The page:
LONDON – Jewish members of Britain’s Labour Party on Tuesday applauded the decision to proscribe four far-left factions from the party. The move was supported by party leader Keir Starmer.
“It’s certainly good news and shows that the Labour Party under Keir Starmer is serious about zero tolerance of antisemitism,” said Mike Katz, chairman of the Jewish Labour Movement, a party affiliate, as its ruling body was expected to expel hundreds of members from the left-wing party.
The four banned groups set to be removed by the National Executive Committee are Resist, Labour Against the Witchhunt, Labour In Exile Network, and Socialist Appeal, who all supported former Labour leader Jeremy Corbyn. Their proscription was on the grounds that their positions were “incompatible with membership of the Labour Party.”
The first three had been established during the antisemitism crisis under Corbyn. Socialist Appeal, which describes itself as “the Marxist voice of Labour and youth,” had been established nearly 30 years ago.
Resist was founded by Chris Williamson, a former Labour lawmaker who had been suspended from the party in 2019 after he argued that it had been “too apologetic” in its handling of antisemitism.
Labour in Exile, launched in February, offered a “home” for members suspended or expelled from the party, while Labour Against the Witchhunt was formed in 2017 to challenge what it described as politically motivated allegations of antisemitism.
One recent Witchhunt campaign saw it lobby party members to boycott antisemitism-awareness training by the Jewish Labour Movement, which was accused of “weaponiz[ing] false and exaggerated charges” against Corbyn, who was the party’s leader from 2015 until the end of 2020.
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Corbyn has been operating without the part whip since last October, after he said an Equalities and Human Rights Commission report into antisemitism within his party had been “dramatically overstated” by opponents. The 130-page report said its findings pointed “to a culture within the party which, at best, did not do enough to prevent antisemitism and, at worst, could be seen to accept it”.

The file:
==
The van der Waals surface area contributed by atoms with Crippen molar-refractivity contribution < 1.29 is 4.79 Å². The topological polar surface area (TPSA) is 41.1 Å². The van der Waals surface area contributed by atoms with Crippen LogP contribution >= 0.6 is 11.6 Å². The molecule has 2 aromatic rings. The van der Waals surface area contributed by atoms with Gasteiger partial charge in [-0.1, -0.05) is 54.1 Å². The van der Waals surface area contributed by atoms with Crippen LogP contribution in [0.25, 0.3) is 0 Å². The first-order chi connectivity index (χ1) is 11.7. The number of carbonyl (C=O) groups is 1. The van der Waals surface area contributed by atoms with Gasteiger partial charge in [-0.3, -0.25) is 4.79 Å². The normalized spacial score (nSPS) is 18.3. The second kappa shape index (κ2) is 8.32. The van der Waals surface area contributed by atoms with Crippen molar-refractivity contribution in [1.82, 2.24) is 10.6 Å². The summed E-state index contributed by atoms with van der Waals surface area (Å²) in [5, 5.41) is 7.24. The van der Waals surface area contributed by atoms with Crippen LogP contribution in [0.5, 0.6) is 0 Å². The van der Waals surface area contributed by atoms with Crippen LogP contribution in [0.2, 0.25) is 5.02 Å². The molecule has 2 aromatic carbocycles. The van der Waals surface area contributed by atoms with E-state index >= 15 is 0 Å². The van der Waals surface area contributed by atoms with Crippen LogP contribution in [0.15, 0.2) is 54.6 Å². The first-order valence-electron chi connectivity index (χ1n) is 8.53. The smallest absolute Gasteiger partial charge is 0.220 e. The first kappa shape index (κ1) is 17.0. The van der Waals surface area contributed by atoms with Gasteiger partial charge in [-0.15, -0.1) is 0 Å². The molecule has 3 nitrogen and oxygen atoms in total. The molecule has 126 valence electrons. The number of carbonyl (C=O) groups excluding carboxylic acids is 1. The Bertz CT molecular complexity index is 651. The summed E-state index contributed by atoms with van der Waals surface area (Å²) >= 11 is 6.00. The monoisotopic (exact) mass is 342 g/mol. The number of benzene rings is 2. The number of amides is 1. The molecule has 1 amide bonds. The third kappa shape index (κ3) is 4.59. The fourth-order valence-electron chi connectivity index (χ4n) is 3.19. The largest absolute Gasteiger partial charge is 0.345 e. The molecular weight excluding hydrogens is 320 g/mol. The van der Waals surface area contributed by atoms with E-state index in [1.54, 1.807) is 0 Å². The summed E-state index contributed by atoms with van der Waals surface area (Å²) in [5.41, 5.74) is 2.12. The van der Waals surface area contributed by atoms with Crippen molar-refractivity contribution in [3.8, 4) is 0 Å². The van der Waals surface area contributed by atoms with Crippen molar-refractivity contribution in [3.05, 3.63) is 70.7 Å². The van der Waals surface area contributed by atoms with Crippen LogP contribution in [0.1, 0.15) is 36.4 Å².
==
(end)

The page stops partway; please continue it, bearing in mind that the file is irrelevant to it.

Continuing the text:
A party source told Haaretz that “the worst of the abuse that Jewish members received at local constituency Labour Party meetings came from members of these [four] groups.” They described the proscription as “a blunt tool, without a doubt. Anyone found to be a member of these groups will be automatically expelled from the Labour Party.”
Luke Akehurst, a member of the National Executive Committee, told Haaretz that he had voted for the bans because “this is long overdue action against a number of groups which, while small, have no place in the Labour Party.
“Socialist Action is another revolutionary party infiltrating Labour and doesn’t share its social democratic values, and the others have minimized or denied the existence of left-wing antisemitism – or indulged in antisemitic tropes themselves,” he said.
Akehurst added that “Labour needs to conclusively deal with antisemitism within our own ranks, and we cannot do that unless these organizations are deemed [incompatible] with Labour Party membership.”
Nathan Yeowell, director of the Progressive Britain think tank, told Haaretz the move was “good news and probably long overdue. There can be no place in the party for antisemitism, so any groups set up specifically to campaign against its existence on the left have no place within Labour.
“Labour in Exile, for instance, was set up explicitly to campaign and attack the Labour Party or subvert it from within. If you believe that your variety of socialism means that antisemitism doesn’t exists on the left, or only exists as part of a factional war, then you also don’t belong. There is no God-given right to party membership,” he said.
Yeowell added: “It’s the beginning of showing the public that Labour is serious about winning this country back. If we carry on the vandalism of the time of Jeremy Corbyn, we will never win and we won’t deserve to win until we can sort our own mess out. If people’s devotion to Corbyn is greater than their devotion to Labour, they should leave. The Labour Party is more than a fan club for one man.”
Figures on Labour’s left had opposed the move. Former Shadow Chancellor John McDonnell tweeted, “Standard Blairite fare to try to show how strong a leader you are by taking on your own party but bizarre to do it by expelling people, most of whom have left already.”
Norman Thomas, a founder of Labour in Exile, said the ban had not been a surprise. Himself suspended last December for contravening party rules by allowing a local motion about Corbyn, Thomas described the proscription process as “an old-fashioned McCarthy-type purge. … Everyone knows that it’s just the beginning. This is very bad news for democracy.”
Thomas added that he fully expected other groups such as Momentum and Jewish Voice for Labour, another faction set up expressly to counter the antisemitism allegations, to be next in line.
“If a political party itself cannot function in a democratic way, then what hope for the rest of the country?” he asked.
Akehurst, however, said he was “not aware of any other groups that are being looked at. The onus sits with people who are politically proximate to these groups to separate from them completely and work with us to tackle antisemitism, not apologize or argue against the proscription of groups up to their necks in antisemitism.”
Speaking about the bans, a Labour spokesperson said: “Labour is a broad, welcoming and democratic party, and we are committed to ensuring it stays that way.”